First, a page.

This week I’m going to explore two very different books about the same subject–working for Disney. Today we’ll discuss a memoir from a former PR executive who was with Disney from the early days of Disneyland through the preparations for Hong Kong Disney. Later this week I’ll review a memoir by a former cast member who will paint a very different picture of what it’s like to work for The Mouse.
Spinning Disney’s World: Memories of a Magic Kingdom Press Agent by Charles Ridgeway
Rating 4/5 for Disney fans
When reading a memoir like this, it’s important to remember the author’s bias and adjust your expectations accordingly. Ridgeway is a former press agent for Disney, thus it’s unrealistic to go into the book expecting dirt. However, if you begin the book imagining that your uncle is going to sit down and spin you folksy stories about the past, then you’ll enjoy the next 23 chapters.
Ridgeway doesn’t tell his story sequentially–it often feels like he’s just writing his stream of consciousness. One minute he’s talking about Nixon dedicating the monorail, then he talks about why he dislikes the term “amusement park,” he goes forward in time to talk about trash collection strategies, then we are given this tidbit–
Because at ground level the store fronts along Main Street U.S.A. took a daily beating from guests – little nicks and scratches – while the upper level stayed in good shape for a couple of years at least, the painters had a set of colors for the lower half that matched the upper half after it had faded for a year. (12%–sorry, my kindle edition doesn’t give me page numbers, so I’ll note the percentage point where I found the quote)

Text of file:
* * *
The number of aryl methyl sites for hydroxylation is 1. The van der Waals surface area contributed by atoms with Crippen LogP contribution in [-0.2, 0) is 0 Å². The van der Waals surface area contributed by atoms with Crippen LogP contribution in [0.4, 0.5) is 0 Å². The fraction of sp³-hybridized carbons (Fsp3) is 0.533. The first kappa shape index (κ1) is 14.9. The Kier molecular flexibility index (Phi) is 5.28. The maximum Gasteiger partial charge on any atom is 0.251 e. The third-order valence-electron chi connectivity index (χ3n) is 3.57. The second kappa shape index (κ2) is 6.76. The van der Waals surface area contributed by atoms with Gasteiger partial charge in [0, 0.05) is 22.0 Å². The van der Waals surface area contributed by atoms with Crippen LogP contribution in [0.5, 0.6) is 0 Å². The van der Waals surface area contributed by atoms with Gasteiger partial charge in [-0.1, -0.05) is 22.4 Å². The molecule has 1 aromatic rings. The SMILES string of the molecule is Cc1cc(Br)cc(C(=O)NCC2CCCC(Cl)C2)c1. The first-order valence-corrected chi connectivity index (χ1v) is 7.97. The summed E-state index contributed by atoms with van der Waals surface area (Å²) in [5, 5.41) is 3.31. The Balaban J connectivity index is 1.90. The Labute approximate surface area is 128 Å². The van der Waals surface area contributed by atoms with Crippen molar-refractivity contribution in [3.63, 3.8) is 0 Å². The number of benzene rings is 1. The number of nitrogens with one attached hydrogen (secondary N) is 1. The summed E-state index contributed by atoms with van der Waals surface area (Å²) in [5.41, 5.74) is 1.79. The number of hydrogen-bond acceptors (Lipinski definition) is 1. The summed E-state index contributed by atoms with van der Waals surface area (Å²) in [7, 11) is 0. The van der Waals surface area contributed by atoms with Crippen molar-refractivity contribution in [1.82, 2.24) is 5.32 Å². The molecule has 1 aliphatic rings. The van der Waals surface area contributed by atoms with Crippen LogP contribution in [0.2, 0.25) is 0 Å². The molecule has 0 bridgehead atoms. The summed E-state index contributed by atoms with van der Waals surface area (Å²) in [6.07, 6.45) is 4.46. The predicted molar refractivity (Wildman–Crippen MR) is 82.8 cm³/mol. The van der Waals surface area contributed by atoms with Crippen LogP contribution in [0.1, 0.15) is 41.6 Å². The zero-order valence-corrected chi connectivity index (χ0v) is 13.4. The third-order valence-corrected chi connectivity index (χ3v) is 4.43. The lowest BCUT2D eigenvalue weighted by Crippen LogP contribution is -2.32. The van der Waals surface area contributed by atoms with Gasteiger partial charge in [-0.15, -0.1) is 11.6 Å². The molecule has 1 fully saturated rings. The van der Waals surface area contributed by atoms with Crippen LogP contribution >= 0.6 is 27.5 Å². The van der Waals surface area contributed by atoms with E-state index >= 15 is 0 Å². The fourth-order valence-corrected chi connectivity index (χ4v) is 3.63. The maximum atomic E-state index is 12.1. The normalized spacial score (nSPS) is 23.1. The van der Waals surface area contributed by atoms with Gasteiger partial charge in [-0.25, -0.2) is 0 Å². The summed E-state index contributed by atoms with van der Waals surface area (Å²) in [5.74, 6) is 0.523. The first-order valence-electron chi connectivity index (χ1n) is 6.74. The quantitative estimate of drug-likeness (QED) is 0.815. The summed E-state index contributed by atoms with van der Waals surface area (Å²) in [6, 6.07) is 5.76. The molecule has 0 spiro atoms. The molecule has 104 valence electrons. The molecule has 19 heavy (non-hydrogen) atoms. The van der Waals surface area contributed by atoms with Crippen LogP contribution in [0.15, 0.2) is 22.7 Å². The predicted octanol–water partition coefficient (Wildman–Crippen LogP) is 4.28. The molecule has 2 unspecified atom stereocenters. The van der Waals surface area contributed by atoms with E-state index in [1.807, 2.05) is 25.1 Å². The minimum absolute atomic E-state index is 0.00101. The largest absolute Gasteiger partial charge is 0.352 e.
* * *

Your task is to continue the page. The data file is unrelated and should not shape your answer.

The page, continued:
Then we’re back to trash collection followed by crowd control techniques.
It may sound like a jumbled mess, but it actually works quite well. Ridgeway genuinely loves his subject material and it shows. Even when he talks about things like how changes in media (the invention of satellites, the internet, etc) have changed how PR works at Disney he’s as enthusiastic as a kid at Christmas, which makes what might otherwise be boring seem like an interesting tidbit of knowledge.
Ridgeway was part of the company when Timex, who made the Disney themed kid watches for Disneyland, turned the company down cold at the idea of making Disney watches for adults. Timex didn’t think they would be able to sell any, and refused. They allowed the company to approach other watchmakers. When Hamilton agreed to make them, and to sell them for what was an absurdly high price of 60 USD….they were sold out before they got to Disneyland. Ridgeway notes he couldn’t manage to purchase one until the fifth shipment! (21%)
current watch on sale–not the one he mentions.
One of the pitfalls of life as a Disney press agent was managing expectations. The opening of Disneyworld was one such example…
One paper predicted twenty-five thousand people for opening day. We had figured about ten thousand, but were not making any predictions publicly. We had scheduled it in what is traditonally the lightest vacation month of the year, on a Friday, the lightest day of the week. But we were really only guessing.